I was in looking at what Jay Cross was up to and see that internetime has become meta-time. Jay's moved from links -- 'net time was a "jump page" -- to a blog format.
Neat to see the evolution of on-line learning. To wit, Jay's entry today about the work of Wil Thalheimer.
Jay cited an improvement of 112% with e-learning, which sent me looking for an explanation. Here's what Thalheimer had to say:
E-learning is unique in its ability to easily utilize the four learning effects just described (spacing, delayed feedback, relearning, and reducing the retention interval). Totaling the percentage-improvement estimates (based on reasoned extrapolations from the research), e-learning can be expected to improve learning results by 112% or so. This number was conservatively estimated by adding the individual maximum estimates (40, 25, 110, 50) to get 225, and dividing that number in half to be conservative. Given e-learning’s unique capabilities, we can expect a well-designed e-learning program to outperform other types of learning programs by over 100%, a two-fold increase in learning.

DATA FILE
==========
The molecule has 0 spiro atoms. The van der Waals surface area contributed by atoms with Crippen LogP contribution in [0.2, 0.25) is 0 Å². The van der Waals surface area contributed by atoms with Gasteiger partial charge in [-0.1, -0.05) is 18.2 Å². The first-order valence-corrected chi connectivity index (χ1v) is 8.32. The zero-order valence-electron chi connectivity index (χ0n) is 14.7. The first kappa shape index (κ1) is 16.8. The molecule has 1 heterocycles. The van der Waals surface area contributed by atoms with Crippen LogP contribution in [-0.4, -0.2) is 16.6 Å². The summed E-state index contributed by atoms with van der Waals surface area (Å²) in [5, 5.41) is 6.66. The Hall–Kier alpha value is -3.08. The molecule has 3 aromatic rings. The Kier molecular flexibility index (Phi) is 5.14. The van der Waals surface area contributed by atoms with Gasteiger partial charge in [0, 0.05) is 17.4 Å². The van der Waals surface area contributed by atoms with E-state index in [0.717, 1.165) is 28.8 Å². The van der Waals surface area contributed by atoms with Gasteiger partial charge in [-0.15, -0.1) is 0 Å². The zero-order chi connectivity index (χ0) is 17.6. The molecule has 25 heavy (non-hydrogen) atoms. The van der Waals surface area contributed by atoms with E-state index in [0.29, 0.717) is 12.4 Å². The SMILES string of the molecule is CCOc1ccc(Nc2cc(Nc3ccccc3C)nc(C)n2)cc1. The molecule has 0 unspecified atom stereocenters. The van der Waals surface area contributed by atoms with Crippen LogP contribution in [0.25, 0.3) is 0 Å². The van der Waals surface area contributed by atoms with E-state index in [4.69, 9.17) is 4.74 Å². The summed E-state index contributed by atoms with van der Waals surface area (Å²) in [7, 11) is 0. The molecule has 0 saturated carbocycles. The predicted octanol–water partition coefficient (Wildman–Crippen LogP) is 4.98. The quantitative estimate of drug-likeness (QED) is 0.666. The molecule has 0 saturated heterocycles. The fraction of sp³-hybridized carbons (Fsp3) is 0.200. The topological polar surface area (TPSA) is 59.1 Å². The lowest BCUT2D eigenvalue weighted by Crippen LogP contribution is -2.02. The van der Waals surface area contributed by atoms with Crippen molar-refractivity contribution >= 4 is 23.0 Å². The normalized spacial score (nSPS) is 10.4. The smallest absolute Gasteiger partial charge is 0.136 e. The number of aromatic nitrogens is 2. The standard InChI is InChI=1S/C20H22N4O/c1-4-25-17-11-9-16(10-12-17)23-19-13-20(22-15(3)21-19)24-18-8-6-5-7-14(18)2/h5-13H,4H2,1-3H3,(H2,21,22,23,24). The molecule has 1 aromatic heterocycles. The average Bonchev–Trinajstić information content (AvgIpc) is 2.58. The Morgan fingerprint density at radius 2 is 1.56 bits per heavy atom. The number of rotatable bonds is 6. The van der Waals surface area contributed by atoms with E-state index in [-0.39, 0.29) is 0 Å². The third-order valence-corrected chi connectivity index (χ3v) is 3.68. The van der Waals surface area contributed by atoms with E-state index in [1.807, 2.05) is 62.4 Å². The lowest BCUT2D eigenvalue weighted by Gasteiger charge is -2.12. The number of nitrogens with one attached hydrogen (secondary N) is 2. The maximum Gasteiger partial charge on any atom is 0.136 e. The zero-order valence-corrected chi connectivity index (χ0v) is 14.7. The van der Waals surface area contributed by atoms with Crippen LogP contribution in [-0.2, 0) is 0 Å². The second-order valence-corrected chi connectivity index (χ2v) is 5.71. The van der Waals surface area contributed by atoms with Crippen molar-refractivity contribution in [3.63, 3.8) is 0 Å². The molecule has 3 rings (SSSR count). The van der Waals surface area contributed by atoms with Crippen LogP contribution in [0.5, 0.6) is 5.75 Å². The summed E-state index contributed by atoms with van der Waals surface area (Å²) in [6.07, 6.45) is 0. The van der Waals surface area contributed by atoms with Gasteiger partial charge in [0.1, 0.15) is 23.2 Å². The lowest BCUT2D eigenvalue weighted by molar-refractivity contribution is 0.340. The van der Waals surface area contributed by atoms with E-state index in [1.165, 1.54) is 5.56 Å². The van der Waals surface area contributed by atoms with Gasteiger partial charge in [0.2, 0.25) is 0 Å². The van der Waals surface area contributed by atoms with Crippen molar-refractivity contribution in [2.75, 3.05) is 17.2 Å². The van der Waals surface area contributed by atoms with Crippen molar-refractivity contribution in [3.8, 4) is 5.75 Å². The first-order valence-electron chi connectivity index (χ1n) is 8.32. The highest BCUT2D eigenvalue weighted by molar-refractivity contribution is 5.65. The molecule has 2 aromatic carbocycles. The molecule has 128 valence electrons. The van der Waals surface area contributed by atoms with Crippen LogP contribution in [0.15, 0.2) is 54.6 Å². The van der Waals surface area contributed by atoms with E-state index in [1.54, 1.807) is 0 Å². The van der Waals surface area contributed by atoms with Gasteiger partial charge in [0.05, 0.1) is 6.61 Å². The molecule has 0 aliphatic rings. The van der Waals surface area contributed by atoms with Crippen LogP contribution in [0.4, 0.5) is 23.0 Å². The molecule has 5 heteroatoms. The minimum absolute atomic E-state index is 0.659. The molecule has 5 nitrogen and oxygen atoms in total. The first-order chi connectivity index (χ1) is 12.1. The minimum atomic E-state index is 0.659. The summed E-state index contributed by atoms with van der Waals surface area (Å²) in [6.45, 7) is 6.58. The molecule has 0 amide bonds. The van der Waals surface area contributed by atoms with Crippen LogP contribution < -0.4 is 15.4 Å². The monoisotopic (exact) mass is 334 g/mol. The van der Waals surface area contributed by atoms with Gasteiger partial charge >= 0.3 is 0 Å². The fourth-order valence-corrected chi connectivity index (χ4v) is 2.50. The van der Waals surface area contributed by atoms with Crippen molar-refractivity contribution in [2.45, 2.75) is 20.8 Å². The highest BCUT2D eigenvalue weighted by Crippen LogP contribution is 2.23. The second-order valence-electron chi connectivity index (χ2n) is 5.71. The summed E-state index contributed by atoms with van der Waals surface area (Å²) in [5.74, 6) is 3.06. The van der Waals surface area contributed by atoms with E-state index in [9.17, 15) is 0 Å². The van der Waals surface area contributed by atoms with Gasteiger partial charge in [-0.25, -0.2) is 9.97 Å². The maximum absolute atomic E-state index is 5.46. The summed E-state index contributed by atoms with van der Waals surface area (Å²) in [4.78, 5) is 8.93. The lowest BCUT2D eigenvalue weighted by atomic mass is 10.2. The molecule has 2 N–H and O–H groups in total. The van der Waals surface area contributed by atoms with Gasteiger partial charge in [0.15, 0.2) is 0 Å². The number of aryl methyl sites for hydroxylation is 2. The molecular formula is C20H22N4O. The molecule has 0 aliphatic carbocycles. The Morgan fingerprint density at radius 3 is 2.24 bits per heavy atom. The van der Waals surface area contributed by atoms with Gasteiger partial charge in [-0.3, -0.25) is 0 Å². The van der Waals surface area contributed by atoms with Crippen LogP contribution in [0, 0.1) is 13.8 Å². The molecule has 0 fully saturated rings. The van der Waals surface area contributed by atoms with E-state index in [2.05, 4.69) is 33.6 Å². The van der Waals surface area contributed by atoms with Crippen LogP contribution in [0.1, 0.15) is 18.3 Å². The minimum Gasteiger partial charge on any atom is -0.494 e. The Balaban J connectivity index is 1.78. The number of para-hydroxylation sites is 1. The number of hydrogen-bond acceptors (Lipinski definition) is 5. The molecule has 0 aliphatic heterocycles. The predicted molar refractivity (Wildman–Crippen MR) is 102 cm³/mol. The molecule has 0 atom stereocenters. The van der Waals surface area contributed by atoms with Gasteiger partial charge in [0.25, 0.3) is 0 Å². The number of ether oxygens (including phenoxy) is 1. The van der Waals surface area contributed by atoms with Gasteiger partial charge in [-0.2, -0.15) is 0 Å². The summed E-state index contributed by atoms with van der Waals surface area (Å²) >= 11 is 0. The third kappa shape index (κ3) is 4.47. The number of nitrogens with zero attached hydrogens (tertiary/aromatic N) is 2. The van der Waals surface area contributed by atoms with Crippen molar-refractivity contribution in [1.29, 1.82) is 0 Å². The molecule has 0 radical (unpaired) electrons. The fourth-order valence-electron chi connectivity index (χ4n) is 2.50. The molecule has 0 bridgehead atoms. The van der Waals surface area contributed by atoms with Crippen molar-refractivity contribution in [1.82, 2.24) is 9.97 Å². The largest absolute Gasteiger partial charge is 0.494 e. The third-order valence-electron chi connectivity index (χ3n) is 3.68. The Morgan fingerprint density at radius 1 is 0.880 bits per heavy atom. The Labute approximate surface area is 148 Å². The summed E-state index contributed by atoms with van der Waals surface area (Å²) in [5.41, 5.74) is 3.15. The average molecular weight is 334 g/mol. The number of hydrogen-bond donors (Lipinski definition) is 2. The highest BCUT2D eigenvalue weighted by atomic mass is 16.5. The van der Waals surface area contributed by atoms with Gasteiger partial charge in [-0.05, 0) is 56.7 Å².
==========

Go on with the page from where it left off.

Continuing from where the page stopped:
Even if he's only half right, that's a big improvement. For me the accessibility that e-learning provides for learners is the key. The ability to post to forums like Jay's and participate in synchronous chat and webcasts means that anyone with a connection to the 'net can be part of a knowledge-building community.
Open-source intitiatives like those at OKI and eduCommons and CANCORE further broaden the scope of access of on-line education for all stakeholders.